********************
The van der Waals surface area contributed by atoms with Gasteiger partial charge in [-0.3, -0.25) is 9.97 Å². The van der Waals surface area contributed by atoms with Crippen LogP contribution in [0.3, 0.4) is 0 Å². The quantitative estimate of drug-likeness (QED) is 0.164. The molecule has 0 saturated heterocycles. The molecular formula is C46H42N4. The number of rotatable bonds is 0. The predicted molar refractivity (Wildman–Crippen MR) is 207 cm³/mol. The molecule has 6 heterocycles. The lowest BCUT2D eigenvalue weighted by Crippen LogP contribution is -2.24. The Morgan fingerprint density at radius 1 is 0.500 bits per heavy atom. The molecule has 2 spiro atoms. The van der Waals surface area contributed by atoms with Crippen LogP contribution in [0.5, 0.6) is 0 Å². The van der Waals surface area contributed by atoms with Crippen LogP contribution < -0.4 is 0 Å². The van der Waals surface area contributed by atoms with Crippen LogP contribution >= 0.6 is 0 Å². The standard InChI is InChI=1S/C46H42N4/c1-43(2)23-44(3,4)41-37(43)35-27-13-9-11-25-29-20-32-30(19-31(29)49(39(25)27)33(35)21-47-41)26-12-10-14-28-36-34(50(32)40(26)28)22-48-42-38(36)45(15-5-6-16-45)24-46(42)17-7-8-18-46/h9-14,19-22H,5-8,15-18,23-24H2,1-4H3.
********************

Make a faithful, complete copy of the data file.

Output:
The van der Waals surface area contributed by atoms with Gasteiger partial charge in [-0.3, -0.25) is 9.97 Å². The van der Waals surface area contributed by atoms with Crippen LogP contribution in [0.3, 0.4) is 0 Å². The quantitative estimate of drug-likeness (QED) is 0.164. The molecule has 0 saturated heterocycles. The molecular formula is C46H42N4. The number of rotatable bonds is 0. The predicted molar refractivity (Wildman–Crippen MR) is 207 cm³/mol. The molecule has 6 heterocycles. The lowest BCUT2D eigenvalue weighted by Crippen LogP contribution is -2.24. The Morgan fingerprint density at radius 1 is 0.500 bits per heavy atom. The molecule has 2 spiro atoms. The van der Waals surface area contributed by atoms with Crippen LogP contribution in [0.5, 0.6) is 0 Å². The van der Waals surface area contributed by atoms with Crippen LogP contribution < -0.4 is 0 Å². The van der Waals surface area contributed by atoms with Crippen LogP contribution >= 0.6 is 0 Å². The standard InChI is InChI=1S/C46H42N4/c1-43(2)23-44(3,4)41-37(43)35-27-13-9-11-25-29-20-32-30(19-31(29)49(39(25)27)33(35)21-47-41)26-12-10-14-28-36-34(50(32)40(26)28)22-48-42-38(36)45(15-5-6-16-45)24-46(42)17-7-8-18-46/h9-14,19-22H,5-8,15-18,23-24H2,1-4H3.